A former motor vehicle operator for the United States Postal Service (USPS) has been charged with making false statements to obtain federal employees’ disability compensation, according to a complaint unsealed in federal court in Brooklyn, N.Y.
Joseph Penatello was arrested and expected to make his initial appearance August 31 before United States Magistrate Judge Vera M. Scanlon.
Richard P. Donoghue, United States attorney for the Eastern District of New York, and Matthew Modafferi, special agent-in-charge for the United States Postal Service and Office of the Inspector General (USPS-OIG), announced the arrest.
“As alleged, the defendant was employed at flea markets at the same time he falsely claimed to be incapable of working for the postal service due to a medical condition,” Donoghue stated in a press release issued by the United States Department of Justice. “Such disability scams are nothing less than stealing from our taxpayers and will not be ignored.”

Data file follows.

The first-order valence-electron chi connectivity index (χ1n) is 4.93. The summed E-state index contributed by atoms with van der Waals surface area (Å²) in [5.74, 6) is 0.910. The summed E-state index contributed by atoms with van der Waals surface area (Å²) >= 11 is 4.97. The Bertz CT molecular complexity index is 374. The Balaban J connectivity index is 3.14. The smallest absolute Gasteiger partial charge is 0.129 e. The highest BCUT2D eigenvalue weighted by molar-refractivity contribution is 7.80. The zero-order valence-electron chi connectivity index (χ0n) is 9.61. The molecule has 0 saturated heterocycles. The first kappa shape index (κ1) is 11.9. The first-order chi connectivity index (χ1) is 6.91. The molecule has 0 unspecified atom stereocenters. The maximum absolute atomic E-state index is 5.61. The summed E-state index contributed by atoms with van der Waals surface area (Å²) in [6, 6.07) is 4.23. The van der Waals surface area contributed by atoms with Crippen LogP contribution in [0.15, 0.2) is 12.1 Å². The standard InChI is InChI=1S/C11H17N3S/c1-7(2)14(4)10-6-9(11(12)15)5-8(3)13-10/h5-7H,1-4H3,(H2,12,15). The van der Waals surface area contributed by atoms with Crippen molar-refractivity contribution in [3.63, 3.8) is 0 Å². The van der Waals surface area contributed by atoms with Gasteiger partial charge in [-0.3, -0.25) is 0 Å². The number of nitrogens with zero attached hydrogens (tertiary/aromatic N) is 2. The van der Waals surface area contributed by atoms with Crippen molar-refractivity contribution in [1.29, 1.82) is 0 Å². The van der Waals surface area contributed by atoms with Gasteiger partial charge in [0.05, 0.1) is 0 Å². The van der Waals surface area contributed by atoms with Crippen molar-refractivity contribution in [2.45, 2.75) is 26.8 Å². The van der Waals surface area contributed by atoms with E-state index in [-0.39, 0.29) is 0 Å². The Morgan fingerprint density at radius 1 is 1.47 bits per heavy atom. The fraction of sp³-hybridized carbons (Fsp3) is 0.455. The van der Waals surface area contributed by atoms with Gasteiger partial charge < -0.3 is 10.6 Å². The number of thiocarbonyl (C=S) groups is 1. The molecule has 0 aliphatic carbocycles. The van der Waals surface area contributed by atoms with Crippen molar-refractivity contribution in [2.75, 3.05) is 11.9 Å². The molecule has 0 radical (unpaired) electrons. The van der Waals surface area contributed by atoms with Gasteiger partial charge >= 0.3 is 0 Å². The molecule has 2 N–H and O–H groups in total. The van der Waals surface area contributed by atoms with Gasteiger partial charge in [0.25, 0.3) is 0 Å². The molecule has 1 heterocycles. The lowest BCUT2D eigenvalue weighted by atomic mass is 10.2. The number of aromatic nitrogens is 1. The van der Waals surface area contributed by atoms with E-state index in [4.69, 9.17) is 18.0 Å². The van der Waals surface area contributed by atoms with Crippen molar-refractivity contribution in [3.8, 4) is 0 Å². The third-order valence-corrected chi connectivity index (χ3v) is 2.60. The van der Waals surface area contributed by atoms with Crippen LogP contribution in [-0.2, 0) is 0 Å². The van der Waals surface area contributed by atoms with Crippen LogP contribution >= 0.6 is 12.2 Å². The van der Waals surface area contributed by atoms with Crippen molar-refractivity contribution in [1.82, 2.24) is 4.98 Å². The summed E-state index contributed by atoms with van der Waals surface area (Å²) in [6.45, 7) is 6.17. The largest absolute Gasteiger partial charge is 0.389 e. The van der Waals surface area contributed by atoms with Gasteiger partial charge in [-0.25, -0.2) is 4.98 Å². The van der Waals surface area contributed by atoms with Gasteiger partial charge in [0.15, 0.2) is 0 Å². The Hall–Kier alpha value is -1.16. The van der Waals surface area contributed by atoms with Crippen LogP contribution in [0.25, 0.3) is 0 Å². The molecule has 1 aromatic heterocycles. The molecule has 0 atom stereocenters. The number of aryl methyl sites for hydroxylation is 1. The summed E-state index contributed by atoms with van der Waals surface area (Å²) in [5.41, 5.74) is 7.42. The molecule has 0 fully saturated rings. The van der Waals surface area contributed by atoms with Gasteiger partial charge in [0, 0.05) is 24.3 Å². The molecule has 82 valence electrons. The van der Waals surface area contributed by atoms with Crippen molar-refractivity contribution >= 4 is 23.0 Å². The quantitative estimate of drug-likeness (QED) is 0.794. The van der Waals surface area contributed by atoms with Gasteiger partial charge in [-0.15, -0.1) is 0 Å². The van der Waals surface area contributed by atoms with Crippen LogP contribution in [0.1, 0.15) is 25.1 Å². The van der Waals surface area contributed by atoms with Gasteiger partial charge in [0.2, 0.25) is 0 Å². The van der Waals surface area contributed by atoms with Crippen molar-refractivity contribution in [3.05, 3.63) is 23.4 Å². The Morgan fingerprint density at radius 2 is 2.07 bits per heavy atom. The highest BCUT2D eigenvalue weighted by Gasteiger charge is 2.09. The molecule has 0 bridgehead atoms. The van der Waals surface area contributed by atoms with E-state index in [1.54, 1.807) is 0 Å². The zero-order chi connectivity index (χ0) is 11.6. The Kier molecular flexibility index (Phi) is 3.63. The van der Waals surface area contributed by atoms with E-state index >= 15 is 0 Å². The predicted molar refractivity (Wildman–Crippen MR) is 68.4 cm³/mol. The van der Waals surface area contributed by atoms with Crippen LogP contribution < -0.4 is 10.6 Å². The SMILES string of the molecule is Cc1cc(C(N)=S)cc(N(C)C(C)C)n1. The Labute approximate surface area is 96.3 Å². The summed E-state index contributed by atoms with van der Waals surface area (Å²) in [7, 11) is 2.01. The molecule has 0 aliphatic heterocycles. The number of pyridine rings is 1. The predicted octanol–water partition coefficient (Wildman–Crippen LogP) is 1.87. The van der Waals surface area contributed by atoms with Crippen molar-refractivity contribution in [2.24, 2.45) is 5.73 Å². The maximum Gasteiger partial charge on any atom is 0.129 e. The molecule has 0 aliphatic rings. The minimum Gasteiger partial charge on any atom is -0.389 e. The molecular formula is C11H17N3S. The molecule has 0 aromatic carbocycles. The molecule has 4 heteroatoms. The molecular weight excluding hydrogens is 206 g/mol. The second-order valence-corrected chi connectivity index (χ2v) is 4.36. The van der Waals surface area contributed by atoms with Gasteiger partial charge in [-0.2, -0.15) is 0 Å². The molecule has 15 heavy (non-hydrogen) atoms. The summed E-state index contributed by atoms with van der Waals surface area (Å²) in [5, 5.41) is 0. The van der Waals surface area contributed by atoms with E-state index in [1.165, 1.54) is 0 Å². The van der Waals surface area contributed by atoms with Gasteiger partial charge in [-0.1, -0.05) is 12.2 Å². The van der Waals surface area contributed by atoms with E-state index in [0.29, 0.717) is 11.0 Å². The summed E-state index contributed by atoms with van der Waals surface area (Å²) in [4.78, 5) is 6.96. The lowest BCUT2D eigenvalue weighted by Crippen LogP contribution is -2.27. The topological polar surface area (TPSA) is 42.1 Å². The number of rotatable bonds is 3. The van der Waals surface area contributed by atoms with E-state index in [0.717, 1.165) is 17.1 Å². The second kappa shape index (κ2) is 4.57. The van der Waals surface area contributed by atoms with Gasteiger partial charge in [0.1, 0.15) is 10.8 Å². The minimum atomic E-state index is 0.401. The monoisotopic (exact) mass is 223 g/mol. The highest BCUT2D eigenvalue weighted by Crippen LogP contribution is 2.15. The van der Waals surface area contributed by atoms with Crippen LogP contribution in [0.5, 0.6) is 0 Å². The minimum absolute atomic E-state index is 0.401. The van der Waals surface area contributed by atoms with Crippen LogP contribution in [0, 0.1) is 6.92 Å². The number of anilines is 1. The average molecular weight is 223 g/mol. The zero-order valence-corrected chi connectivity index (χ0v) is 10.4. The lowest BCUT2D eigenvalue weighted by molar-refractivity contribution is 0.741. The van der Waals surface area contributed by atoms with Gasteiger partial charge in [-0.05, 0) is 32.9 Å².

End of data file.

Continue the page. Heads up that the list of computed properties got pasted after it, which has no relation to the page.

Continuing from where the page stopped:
According to the complaint, Penatello began receiving workers’ compensation benefits in 2001 after he sustained a neck and back injury while working for the USPS. In order to continue receiving those benefits, between March 2014 and April 2018, Penatello submitted documents to the Department of Labor falsely claiming that he was totally disabled and unable to work due to his medical condition.
Penatello also falsely claimed that he was not earning any income. However, on more than 20 occasions between 2014 and 2018, USPS-OIG special agents video-recorded him working as an organizer at flea markets in Brooklyn and Manhattan. The video also showed Penatello engaging in strenuous activities, such as carrying heavy objects, standing for long periods of time and driving a motor vehicle.
On one occasion, Penatello told an undercover special agent that he runs flea markets five days per week and up to 12 hours per day. During the relevant time period, Penatello received more than $160,000 in workers’ compensation benefits.
The charges in the complaint are allegations, and the defendant is presumed innocent until proven guilty. If convicted, the defendant faces a statutory maximum of five years’ imprisonment.
The government’s case is being handled by the Office’s General Crimes Section. Assistant United States Attorney Erin Reid is in charge of the prosecution.
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